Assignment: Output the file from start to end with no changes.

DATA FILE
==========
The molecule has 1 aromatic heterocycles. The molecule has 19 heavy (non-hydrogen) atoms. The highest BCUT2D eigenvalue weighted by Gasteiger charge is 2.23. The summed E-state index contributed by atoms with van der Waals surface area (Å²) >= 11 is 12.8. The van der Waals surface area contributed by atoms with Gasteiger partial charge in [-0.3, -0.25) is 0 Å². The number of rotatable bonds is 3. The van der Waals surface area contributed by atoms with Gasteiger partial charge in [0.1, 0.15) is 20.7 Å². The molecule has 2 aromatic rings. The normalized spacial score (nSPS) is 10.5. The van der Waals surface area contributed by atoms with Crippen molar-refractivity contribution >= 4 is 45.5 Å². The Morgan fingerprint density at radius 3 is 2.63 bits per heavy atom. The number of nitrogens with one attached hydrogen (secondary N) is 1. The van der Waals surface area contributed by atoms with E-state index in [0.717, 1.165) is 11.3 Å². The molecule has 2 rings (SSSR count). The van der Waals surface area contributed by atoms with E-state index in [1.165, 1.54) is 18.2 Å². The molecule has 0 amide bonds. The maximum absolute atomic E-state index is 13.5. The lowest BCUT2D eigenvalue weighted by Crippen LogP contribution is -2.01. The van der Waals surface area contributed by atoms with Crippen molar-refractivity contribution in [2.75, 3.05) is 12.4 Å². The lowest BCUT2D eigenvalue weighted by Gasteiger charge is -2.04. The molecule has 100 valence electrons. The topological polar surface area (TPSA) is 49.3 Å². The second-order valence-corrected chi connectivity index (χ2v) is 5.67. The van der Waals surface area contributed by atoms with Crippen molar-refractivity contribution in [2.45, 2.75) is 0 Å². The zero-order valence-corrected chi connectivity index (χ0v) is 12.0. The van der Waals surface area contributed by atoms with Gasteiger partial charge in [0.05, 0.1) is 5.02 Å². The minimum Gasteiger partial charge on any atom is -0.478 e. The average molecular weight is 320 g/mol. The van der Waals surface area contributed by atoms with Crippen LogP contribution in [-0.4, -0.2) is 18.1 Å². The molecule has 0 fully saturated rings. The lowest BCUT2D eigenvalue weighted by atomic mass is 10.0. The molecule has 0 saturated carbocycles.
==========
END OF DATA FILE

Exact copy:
The molecule has 1 aromatic heterocycles. The molecule has 19 heavy (non-hydrogen) atoms. The highest BCUT2D eigenvalue weighted by Gasteiger charge is 2.23. The summed E-state index contributed by atoms with van der Waals surface area (Å²) >= 11 is 12.8. The van der Waals surface area contributed by atoms with Gasteiger partial charge in [-0.3, -0.25) is 0 Å². The number of rotatable bonds is 3. The van der Waals surface area contributed by atoms with Gasteiger partial charge in [0.1, 0.15) is 20.7 Å². The molecule has 2 aromatic rings. The normalized spacial score (nSPS) is 10.5. The van der Waals surface area contributed by atoms with Crippen molar-refractivity contribution >= 4 is 45.5 Å². The Morgan fingerprint density at radius 3 is 2.63 bits per heavy atom. The number of nitrogens with one attached hydrogen (secondary N) is 1. The van der Waals surface area contributed by atoms with E-state index in [0.717, 1.165) is 11.3 Å². The molecule has 2 rings (SSSR count). The van der Waals surface area contributed by atoms with E-state index in [1.165, 1.54) is 18.2 Å². The molecule has 0 amide bonds. The maximum absolute atomic E-state index is 13.5. The lowest BCUT2D eigenvalue weighted by Crippen LogP contribution is -2.01. The van der Waals surface area contributed by atoms with Crippen molar-refractivity contribution in [2.75, 3.05) is 12.4 Å². The lowest BCUT2D eigenvalue weighted by Gasteiger charge is -2.04. The molecule has 100 valence electrons. The topological polar surface area (TPSA) is 49.3 Å². The second-order valence-corrected chi connectivity index (χ2v) is 5.67. The van der Waals surface area contributed by atoms with Crippen molar-refractivity contribution in [2.45, 2.75) is 0 Å². The zero-order valence-corrected chi connectivity index (χ0v) is 12.0. The van der Waals surface area contributed by atoms with Gasteiger partial charge in [0.05, 0.1) is 5.02 Å². The minimum Gasteiger partial charge on any atom is -0.478 e. The average molecular weight is 320 g/mol. The van der Waals surface area contributed by atoms with Crippen LogP contribution in [-0.4, -0.2) is 18.1 Å². The molecule has 0 fully saturated rings. The lowest BCUT2D eigenvalue weighted by atomic mass is 10.0. The molecule has 0 saturated carbocycles.